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Author Topic: Louie Kamookak - RIP  (Read 1591 times)

Jim Hunt

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Louie Kamookak - RIP
« on: April 15, 2018, 12:04:46 PM »
According to Uphere Magazine in 2014:

In Ottawa, PM Stephen Harper made an announcement: one of the wrecks of the long-lost Franklin expedition had been found near Hat Island, about 180 km from Gjoa Haven, after 166 years of searching...

And then someone noticed Harper hadn’t credited any local Inuit in his official statement, and suddenly Louie Kamookak, a high school special ed. teacher, found himself in the spotlight. Hadn’t Kamookak been researching and guiding search parties—without government support—along the route of the Franklin expedition for decades? Hadn’t he consulted with Parks Canada workers, who found the ship, for several years? If, as all the headlines read, Inuit had known where the ship was all along, why did it take 166 years to find it? If any living Inuk knew, it would be Kamookak.

Now according to The (London) Economist (and probably paywalled):

Louie Kamookak died on March 22nd. The Inuit oral historian and finder of Sir John Franklin’s lost ships was 58.

According to The (Manchester) Guardian:

Growing up in the Canadian Arctic, Louie Kamookak was captivated by tales from Inuit elders of rusted utensils strewn along a remote shore and mysterious white men using ropes to haul a large ship through the ice.

Years later, he realized there was a striking resemblance between the stories of his youth and historical accounts of the ill-fated expedition of Sir John Franklin, whose two ships – and 129 crew members – vanished while searching for the North-West Passage in the 1840s.

Kamookak compared Inuit stories with explorers’ logbooks and journals to develop a working theory of where the ships might be. He shared these thoughts with Canadian archaeologists, and was eventually vindicated in a spectacular fashion when, using his directions, divers located the HMS Erebus in 2014, and two years later, the Terror.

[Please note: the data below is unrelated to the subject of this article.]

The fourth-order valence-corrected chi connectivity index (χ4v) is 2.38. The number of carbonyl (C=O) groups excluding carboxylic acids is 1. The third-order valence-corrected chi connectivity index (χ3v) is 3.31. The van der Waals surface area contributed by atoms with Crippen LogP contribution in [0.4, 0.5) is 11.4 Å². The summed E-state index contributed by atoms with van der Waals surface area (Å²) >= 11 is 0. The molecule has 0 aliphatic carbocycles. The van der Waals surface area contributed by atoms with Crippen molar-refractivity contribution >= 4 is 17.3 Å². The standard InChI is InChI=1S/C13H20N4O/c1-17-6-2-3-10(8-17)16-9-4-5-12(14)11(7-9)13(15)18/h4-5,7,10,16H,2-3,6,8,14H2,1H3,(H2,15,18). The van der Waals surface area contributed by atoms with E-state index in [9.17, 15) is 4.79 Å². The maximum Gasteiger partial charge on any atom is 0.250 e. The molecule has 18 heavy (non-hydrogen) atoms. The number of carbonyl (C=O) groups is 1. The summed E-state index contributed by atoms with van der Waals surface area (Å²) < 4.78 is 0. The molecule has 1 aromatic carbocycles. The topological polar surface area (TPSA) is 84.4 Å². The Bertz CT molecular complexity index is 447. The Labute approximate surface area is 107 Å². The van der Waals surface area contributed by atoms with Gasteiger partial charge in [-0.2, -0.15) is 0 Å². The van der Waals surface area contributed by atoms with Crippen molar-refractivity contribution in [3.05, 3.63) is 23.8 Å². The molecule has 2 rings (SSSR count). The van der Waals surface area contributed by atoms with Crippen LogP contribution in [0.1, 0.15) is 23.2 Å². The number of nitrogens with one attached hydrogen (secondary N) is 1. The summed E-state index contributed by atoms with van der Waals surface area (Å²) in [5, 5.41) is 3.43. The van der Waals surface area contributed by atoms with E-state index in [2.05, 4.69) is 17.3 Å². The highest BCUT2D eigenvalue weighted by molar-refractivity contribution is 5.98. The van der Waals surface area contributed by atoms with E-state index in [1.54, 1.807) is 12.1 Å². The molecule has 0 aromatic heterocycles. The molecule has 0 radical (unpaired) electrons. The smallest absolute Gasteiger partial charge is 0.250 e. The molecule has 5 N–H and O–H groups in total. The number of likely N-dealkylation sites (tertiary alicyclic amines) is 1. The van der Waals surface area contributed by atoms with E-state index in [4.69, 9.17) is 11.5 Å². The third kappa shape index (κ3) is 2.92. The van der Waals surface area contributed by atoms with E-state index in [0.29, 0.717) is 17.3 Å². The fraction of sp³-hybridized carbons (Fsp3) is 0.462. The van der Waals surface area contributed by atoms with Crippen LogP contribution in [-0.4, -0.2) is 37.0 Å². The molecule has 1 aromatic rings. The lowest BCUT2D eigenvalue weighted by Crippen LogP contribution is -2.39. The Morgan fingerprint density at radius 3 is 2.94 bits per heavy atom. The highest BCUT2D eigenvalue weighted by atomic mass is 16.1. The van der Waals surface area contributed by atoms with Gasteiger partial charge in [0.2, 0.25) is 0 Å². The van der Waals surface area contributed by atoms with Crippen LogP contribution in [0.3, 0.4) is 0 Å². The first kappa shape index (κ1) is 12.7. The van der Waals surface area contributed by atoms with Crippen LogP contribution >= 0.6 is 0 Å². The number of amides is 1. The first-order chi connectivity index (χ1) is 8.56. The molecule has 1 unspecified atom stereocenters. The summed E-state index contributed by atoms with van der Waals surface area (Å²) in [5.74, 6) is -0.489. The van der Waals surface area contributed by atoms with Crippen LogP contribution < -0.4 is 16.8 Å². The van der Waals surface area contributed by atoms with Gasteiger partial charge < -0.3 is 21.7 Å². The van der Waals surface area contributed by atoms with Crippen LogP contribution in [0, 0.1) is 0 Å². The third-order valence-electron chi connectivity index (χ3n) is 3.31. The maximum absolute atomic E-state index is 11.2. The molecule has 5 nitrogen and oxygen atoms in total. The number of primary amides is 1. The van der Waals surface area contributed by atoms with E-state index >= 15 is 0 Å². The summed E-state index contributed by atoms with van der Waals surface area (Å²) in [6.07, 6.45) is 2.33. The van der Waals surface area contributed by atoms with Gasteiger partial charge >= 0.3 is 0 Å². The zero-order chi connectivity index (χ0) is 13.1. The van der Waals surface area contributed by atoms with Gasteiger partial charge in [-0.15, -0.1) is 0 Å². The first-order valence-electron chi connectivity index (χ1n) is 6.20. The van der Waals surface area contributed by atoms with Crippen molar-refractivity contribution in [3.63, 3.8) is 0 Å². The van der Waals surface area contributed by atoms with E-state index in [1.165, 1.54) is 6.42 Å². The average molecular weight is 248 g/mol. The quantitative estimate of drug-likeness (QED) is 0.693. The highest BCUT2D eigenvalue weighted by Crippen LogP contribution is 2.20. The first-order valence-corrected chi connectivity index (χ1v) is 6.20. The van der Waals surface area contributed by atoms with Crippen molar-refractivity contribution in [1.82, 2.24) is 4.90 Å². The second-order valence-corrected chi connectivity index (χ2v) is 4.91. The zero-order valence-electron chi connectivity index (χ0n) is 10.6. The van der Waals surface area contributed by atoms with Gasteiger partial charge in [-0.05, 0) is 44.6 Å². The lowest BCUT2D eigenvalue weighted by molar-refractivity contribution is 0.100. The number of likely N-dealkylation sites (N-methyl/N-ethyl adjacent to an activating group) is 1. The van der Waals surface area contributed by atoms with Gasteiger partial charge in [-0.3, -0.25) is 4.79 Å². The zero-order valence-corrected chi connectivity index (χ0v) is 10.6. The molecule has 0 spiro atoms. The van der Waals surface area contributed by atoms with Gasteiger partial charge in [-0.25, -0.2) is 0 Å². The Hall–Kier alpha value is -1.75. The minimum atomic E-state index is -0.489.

Both ships were found exactly where Kamookak had predicted.

As The Economist put it:

Instinct, as much as learning, led him to guide the Canadian government searchers to Erebus in 2014 and, two years later, to Terror. The official team had no idea for a while which the first ship was. With a huge grin, he knew at once: Erebus.

By this time he was himself an elder, passing on stories to the young in his deep, emphatic way, always word for word the same. Few things delighted him more than taking students out on the land in the summer, squeezing his bulky frame into a tent, eating dried fish and fried bannock (with Cheez Whiz as a favourite extra), recounting the lore of the past. Some mysteries had been solved but others remained, none more powerful than that burial of the shaman. If it was indeed Franklin it might bring fame to Gjoa Haven, and jobs for the young. It would also allow Franklin’s body to be returned to England, honouring him as an ancestor should be. He always imagined that he had been a good man.

For all his searching, he had never found the spot. But possibly his great-grandmother had. On that same journey when she had found the silver dinner knife, she had seen a mound that was the length of a human, and a stone with strange markings. The others would not go near it, or talk of it. Only her fading memory remained, in words that were blown away across the tundra. For him they were as tangible and forceful as any printed page, in any bound book.

RIP Louie.
Reality is merely an illusion, albeit a very persistent one - Albert Einstein


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Re: Louie Kamookak - RIP
« Reply #1 on: April 15, 2018, 03:39:02 PM »
The local OAS, Ontario Archaeological Society, branch is holding a meeting next week featuring one of the archaeologists from the Erebus find. If my health holds out I'll attend and report back with what I've learned.
At the conventions I often find myself interacting more with First Nation Elders than many of the presenters. The scientists have written their discoveries down. The Elders require a level of trust to build before they reveal their oral secrets.



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Re: Louie Kamookak - RIP
« Reply #2 on: April 15, 2018, 07:25:10 PM »
Thanks for posting this, Jim.
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Re: Louie Kamookak - RIP
« Reply #3 on: April 15, 2018, 09:41:36 PM »
Why does western / 'scientific, modern' 'civilization' seem so unable to recognise and give credit to wisdom from other traditions - especially oral traditions...? Is our hubris so deeply engrained? I hope not...
Looking forward to your feedback on that meeting, Terry.
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